CAREER: Importance of Late-Sound-Field Properties and Listener Envelopment to Room Acoustic Quality and Design

Project: Research project

Project Details


The overall research objective of this Faculty Early Career Development (CAREER) project is to investigate the relationship between late-sound-field acoustics and perceived overall acoustic quality (OAQ) in performing arts venues. Late-sound-field acoustics are particularly important to the perception of listener envelopment (LEV), the sense of being immersed in the sound field. However, no universally accepted measure of LEV currently exists. The specific objectives of this project are to: A) Develop a quantifiable measure of LEV, B) Explore how this new LEV measure varies for auditoriums of different sizes, and C) Determine the relative significance of LEV and other established room acoustics characteristics to OAQ. The research will employ a combination of two methods: simulated sound-fields and binaural recordings evaluated by human subjects, and experimental measurements obtained in a total of nine American and European concert halls with varying size and OAQ.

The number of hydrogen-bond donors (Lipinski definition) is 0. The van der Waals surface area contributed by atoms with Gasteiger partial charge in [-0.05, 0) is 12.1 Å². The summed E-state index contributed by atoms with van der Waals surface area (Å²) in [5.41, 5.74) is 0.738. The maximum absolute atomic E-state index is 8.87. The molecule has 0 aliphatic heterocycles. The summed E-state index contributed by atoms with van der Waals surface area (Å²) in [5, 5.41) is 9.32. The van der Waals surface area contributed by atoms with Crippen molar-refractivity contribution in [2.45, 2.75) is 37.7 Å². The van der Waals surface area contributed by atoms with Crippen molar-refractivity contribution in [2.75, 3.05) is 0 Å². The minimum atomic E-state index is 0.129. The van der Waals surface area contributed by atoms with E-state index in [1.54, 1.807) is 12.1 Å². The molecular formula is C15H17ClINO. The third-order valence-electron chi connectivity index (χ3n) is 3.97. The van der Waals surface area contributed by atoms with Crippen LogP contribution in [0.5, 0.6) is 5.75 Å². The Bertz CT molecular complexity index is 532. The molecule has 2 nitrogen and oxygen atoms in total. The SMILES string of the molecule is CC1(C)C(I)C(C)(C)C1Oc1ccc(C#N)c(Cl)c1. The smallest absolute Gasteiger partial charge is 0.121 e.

The results of this work will provide the acoustical design and research community with an accurate methodology to measure LEV and will determine the relative importance of LEV to OAQ, as compared to well-accepted room acoustics measures. These results will allow for more efficient design of music performance venues and reduce the need for costly renovations. This project will increase the number of US students participating in room acoustics research and will provide research opportunities at a primarily undergraduate institution. These opportunities will improve the quality of the educational experience of undergraduate students, particularly females, and will also promote their professional development. Grade-school students will be exposed to the topic of sound, as well as a female role-model, in conjunction with the Connecticut Science Center's outreach program. In addition, self-contained acoustics experimental and learning kits will be created in collaboration with the Acoustical Society of America for middle-school student science education.

Support for the award is being provided by the Office of International Science and Engineering's Europe and the America programs and the Civil, Mechanical, and Manufacturing Innovation Division's Dynamical Systems within the Directorate for Engineering.

Effective start/end date9/25/125/31/19


  • National Science Foundation: $460,814.00


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